Through Art mysterious bonds of understanding and of knowledge are established among men

...And women, mind you.  I’ll acquiesce to Robert Henri’s gender bias, because as a fellow man, I understand that these things transcend the world’s petty hang-ups.  Truth be told, I’m pretty fed up with this current trend to assuming that same sex partnerships involve sexual intimacy.  Really people!  Get your mind out of bed, and DO SOMETHING MEANINGFUL WITH YOUR LIFE!  Find a friend and learn something new together.  Do you even know what an Oppidum is?



They are the bonds of a great Brotherhood.  Those who are of the Brotherhood know each other, and time and space cannot separate them.


That’s not an Oppidum.  Henri’s merely continuing his point about knowledge and understanding as transmittable and transferable.  No man is an island, nor should he be.  These prophetic discoveries are the voice in the wilderness calling to be shared.


The Brotherhood is powerful.  It has many members.  They are of all places and of all times.  The members do not die.  One is a member to the degree that he can be member, no more, no less.  And that part of him that is of the Brotherhood does not die.


I was thinking about that while I was sketching at l’Oppidum d’Entremont with Shayla today.  A fellow artist, new to the area, inspired me to get up and get out. We went to the ancient fortified village north of Aix.  The meter-high walls are all that remains in this former home of a powerful local Celtic tribe, les Salyens.  The carved stone heads to memorialize their decapitated spoils of war are now in the Musée Granet in Aix.  The commanding view of the surrounding plains and valleys are nearly choked with pines.  What remains of this Brotherhood from 2000 years ago?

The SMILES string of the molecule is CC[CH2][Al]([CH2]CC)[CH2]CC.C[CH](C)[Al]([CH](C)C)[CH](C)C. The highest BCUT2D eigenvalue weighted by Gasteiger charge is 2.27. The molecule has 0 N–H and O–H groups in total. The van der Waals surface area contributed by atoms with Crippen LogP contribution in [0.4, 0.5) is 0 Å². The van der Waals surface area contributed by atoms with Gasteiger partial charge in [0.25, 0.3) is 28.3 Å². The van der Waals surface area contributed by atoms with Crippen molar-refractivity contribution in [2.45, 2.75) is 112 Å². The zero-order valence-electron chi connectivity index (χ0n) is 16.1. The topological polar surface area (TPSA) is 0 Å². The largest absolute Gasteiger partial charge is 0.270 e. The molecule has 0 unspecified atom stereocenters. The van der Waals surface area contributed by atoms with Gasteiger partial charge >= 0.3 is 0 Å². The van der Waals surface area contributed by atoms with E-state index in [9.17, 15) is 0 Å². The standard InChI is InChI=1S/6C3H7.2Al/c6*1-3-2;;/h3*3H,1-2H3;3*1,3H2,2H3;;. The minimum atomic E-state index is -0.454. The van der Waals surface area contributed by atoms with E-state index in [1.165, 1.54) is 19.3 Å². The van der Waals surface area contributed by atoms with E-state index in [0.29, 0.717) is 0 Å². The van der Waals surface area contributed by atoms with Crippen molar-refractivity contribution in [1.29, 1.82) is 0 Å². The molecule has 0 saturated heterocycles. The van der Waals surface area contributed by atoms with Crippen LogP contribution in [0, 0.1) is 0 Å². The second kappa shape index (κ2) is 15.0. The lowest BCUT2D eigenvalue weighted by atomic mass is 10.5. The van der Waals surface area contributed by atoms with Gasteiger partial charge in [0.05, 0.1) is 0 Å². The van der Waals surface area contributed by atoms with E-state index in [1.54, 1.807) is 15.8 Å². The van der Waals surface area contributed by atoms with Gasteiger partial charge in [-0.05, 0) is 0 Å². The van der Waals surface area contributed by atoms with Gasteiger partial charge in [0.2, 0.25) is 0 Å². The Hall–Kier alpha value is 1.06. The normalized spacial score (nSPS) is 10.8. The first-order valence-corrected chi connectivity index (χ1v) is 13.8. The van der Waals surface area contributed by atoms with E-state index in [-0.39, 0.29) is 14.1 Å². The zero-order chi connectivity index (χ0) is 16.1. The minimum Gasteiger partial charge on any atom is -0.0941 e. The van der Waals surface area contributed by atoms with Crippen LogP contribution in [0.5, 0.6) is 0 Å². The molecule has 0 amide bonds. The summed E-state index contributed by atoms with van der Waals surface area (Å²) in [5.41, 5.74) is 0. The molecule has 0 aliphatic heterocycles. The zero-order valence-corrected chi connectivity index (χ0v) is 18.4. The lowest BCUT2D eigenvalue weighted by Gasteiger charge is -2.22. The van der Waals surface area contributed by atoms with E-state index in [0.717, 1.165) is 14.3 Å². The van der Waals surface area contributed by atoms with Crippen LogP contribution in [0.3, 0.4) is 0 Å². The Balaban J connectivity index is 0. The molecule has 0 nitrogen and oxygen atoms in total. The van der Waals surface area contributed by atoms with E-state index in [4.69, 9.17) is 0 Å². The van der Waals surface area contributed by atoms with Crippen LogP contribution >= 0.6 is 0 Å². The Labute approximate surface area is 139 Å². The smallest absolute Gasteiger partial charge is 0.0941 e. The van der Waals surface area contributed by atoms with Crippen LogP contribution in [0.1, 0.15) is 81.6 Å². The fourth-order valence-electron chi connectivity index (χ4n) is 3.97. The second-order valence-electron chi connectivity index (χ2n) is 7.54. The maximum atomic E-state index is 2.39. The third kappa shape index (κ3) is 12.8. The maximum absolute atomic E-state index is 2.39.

Evidently, they believed in the power of the skull.  Severed heads were hung on display following a victory, and skilled stone carvers created sculptures of great warriors sitting cross-legged with the cranial trophies on their laps.  These carvings also display wheat grains, which are to this day a recognized symbol of reincarnation.


I chose to study the impressive brickwork of the ovens.  Let that be a symbol of not only the wheat (that must be planted in the soil before it can be reborn), but the bread of life and sustenance, and also the refining fire that burns away the impurities and yields a crackling crust with a tender heart…


We drove north, stopping at the farmer’s market outside of Puyricard, and then on to hilltop ruins above Le-Puy-Ste-Reparade for our picnic.  It boggles this American mind to look at the plains of the Durance river valley, up to the Alps, south to la Ste Victoire, further south to the coast, realizing that for thousands of years, man has lived his story.  The wheat grows, is harvested, the land dies and the wheat grown again.


The work of the Brotherhood does not deal with surface events.  Institutions on the world surface can rise and become powerful and they can destroy each other.  Statesmen can put patch upon patch to make things continue to stand still.  No matter what may happen on the surface the Brotherhood goes steadily on.  It is the evolution of man.  Let the surface destroy itself, the Brotherhood will start it again.  For in all cases, no matter how strong the surface institutions become, no matter what laws may be laid down, what patches may be made, all change that is real is due to the Brotherhood.


Kingdoms rise and fall; yet the Word of God stands forever.  There are certain natural laws that transcend institutions and governments.  The Brotherhood knows this, and can’t help but live it.  The term ‘prophet’ is generally out of fashion, and the artist makes his mark; creation must speak, and the creator cannot remain silent.  Those olives, artichoke hearts, fresh goat cheese with herbs, chilled rosé de Gavelle (Puyricard), and ripe figs were unqualified works of art.  Life is good.



It's your turn!  What do you see around you that will withstand the test of time?  Who else notices, and what do they have to say about it?


AIXcavating Robert Henri's 'the Art Spirit'

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